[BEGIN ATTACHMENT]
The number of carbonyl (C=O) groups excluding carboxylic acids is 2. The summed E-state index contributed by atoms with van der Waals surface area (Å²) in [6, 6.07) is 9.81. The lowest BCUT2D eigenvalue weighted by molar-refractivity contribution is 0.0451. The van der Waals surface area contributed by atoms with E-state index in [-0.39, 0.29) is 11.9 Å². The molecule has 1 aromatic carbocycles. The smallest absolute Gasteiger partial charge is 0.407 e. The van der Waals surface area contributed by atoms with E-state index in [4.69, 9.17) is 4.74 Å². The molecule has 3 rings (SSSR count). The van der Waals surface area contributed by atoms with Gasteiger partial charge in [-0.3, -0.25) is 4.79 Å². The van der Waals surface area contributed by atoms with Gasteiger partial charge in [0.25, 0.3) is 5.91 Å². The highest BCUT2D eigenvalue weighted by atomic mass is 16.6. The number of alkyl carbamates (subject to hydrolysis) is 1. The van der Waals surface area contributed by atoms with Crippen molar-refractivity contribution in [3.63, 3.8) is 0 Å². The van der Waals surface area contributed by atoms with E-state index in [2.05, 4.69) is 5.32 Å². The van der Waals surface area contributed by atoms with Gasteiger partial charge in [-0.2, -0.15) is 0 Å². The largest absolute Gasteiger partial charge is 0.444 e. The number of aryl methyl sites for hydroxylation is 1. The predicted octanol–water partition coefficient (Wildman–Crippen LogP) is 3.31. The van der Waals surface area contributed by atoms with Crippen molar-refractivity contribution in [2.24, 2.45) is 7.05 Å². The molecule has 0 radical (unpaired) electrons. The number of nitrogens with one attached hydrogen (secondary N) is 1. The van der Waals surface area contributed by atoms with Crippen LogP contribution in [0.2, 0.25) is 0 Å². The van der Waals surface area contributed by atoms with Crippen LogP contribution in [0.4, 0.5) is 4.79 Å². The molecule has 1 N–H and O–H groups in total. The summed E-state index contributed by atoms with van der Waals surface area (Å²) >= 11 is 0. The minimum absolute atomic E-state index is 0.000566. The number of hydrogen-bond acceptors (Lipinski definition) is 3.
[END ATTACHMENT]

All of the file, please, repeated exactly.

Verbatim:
The number of carbonyl (C=O) groups excluding carboxylic acids is 2. The summed E-state index contributed by atoms with van der Waals surface area (Å²) in [6, 6.07) is 9.81. The lowest BCUT2D eigenvalue weighted by molar-refractivity contribution is 0.0451. The van der Waals surface area contributed by atoms with E-state index in [-0.39, 0.29) is 11.9 Å². The molecule has 1 aromatic carbocycles. The smallest absolute Gasteiger partial charge is 0.407 e. The van der Waals surface area contributed by atoms with E-state index in [4.69, 9.17) is 4.74 Å². The molecule has 3 rings (SSSR count). The van der Waals surface area contributed by atoms with Gasteiger partial charge in [-0.3, -0.25) is 4.79 Å². The van der Waals surface area contributed by atoms with Gasteiger partial charge in [0.25, 0.3) is 5.91 Å². The highest BCUT2D eigenvalue weighted by atomic mass is 16.6. The number of alkyl carbamates (subject to hydrolysis) is 1. The van der Waals surface area contributed by atoms with Crippen molar-refractivity contribution in [3.63, 3.8) is 0 Å². The van der Waals surface area contributed by atoms with E-state index in [2.05, 4.69) is 5.32 Å². The van der Waals surface area contributed by atoms with Gasteiger partial charge in [-0.2, -0.15) is 0 Å². The largest absolute Gasteiger partial charge is 0.444 e. The number of aryl methyl sites for hydroxylation is 1. The predicted octanol–water partition coefficient (Wildman–Crippen LogP) is 3.31. The van der Waals surface area contributed by atoms with Crippen molar-refractivity contribution in [2.24, 2.45) is 7.05 Å². The molecule has 0 radical (unpaired) electrons. The number of nitrogens with one attached hydrogen (secondary N) is 1. The van der Waals surface area contributed by atoms with Crippen LogP contribution in [0.2, 0.25) is 0 Å². The van der Waals surface area contributed by atoms with Crippen LogP contribution in [0.4, 0.5) is 4.79 Å². The molecule has 1 N–H and O–H groups in total. The summed E-state index contributed by atoms with van der Waals surface area (Å²) >= 11 is 0. The minimum absolute atomic E-state index is 0.000566. The number of hydrogen-bond acceptors (Lipinski definition) is 3.